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Coding an Email Template

You’ve just been assigned to code an Email Template by your Project Manager, and you have no idea where to start. If you are put in this unfortunate position, you should first ask if you can simply use an already established email service, which includes support. If that proves to be fruitless, you will have to write your own. Writing email templates gets frustrating fast due to its incompatibility with CSS and the inconsistency between Email clients such as Gmail vs. Outlook.

CSS Incompatibility

The first step with dealing with CSS incompatibility is to break the cardinal rule of front-end development completely; you have to inline-style your CSS code. I can feel your contempt for me right now, but it’s the only way to guarantee your styling is rendered properly. 

Example:
CSS in-line style

Tables          

When creating the layout for the HTML code, you want to be displayed in the Email, use tables. Outlook doesn’t support flexbox or float, so if you want a grid that aligns together, your best bet is a table.

For example; if you wanted a grid displaying four NBA teams under a header that said Teams and you wanted to achieve this with just DIVs, it wouldn’t display properly in an Email template even though it would render in Web Browsers as shown below:

Email Style DIVs

This outputs an email that looks like this:

Email Template Output
However if you place that code in a Table Layout, you will get what you wanted:

Tables Template

This outputs an email that looks like this:

Email Template Output 2

Buttons

Everyone knows how essential Calls-To-Actions are for Emails; how else would you drive user traffic to your desired URL. It’s preferable to programmatically create buttons as opposed to using images because it allows changes to be made more easily. However, getting buttons to display correctly on Outlook is exceptionally frustrating. This cope snippet below works perfectly fine on Gmail but looks completely off in Outlook:

unmatched Code Outlook v Gmail

This displays in Gmail like so:

Gmail CTA

But, this displays in Outlook like so:

Outlook CTA

The issue causing this behavior is that Outlook doesn’t recognize link tags as block elements, so placing the styling directly in the anchor tag does not work. The solution is to move the button styling over to the <td> wrapping the anchor tag as shown in the code snippet below:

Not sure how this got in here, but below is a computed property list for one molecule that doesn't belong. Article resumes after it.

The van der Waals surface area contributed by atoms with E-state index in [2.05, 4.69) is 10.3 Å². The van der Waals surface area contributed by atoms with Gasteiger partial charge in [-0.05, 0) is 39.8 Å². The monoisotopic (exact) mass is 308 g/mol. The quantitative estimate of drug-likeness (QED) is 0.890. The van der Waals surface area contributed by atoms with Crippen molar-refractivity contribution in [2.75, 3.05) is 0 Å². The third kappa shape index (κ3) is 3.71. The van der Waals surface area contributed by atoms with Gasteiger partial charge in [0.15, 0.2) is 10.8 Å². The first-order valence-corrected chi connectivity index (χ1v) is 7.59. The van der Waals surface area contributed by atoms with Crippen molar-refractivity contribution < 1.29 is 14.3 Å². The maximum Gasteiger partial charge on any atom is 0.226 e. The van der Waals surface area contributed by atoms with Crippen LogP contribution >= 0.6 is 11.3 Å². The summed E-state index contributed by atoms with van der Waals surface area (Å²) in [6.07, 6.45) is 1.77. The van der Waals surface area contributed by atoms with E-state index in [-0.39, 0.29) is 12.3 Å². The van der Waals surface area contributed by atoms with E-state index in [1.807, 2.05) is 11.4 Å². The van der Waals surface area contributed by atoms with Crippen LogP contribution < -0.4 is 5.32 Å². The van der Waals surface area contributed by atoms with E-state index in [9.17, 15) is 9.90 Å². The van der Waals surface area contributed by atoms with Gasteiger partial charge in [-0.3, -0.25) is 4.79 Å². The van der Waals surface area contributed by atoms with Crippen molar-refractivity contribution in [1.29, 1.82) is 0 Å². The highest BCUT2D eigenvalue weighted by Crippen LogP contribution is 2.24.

TD style code

This displays in Gmail like so:

Gmail CTA

And, this displays in Outlook like so:

Outlook CTA hard edge

This looks a lot better now, but it still isn’t displaying rounded edges properly. The issue causing this is because Outlook doesn’t support border-radius. The solution is using a workaround using a VML RoundRect element when the Email is being displayed on Outlook. To accomplish this, use the [if mso] (for Outlook) and [if !mso] for other email clients. The code snippet below illustrates this workaround. Adjust the height and width accordingly because the VML RoundRect element styling isn’t an exact match with an anchor tag.

Note: Using mso-hide:all on the table instead of wrapping it in the [if !mso] block works as well, but it doesn’t when trying to forward the Email. When the Email generated by this code snippet is forwarded, two buttons will appear because the mso-hide:all is ignored. To avoid this issue, just use the [if !mso] block.

if!mso style

This displays in Gmail like so:

Gmail CTA

This displays in Outlook like so:

Outlook CTA soft edge

ALT Text

Outlook blocks images on Email until the user decides to download these images or if the sender is added to a safe sender’s list. Adding ALT Text to these images is good practice in HTML and is good practice for Email Templates as well for the same reason; it provides a description of said image for screen-reading tools to read out to visually impaired users.

Final Thoughts

Finally, always remember to test these email templates. I can’t begin to describe all the random issues that show up from the smallest mistake. Different Email clients will display the templates differently, as shown by the button examples above, so you want to be sure your hard work is displaying correctly for everyone. A great site to test your Html Email templates is https://www.putsmail.com. Writing about all these issues has been cathartic, to say the least. I hope you won’t run into these same issues I did when I was assigned to code Email Templates.

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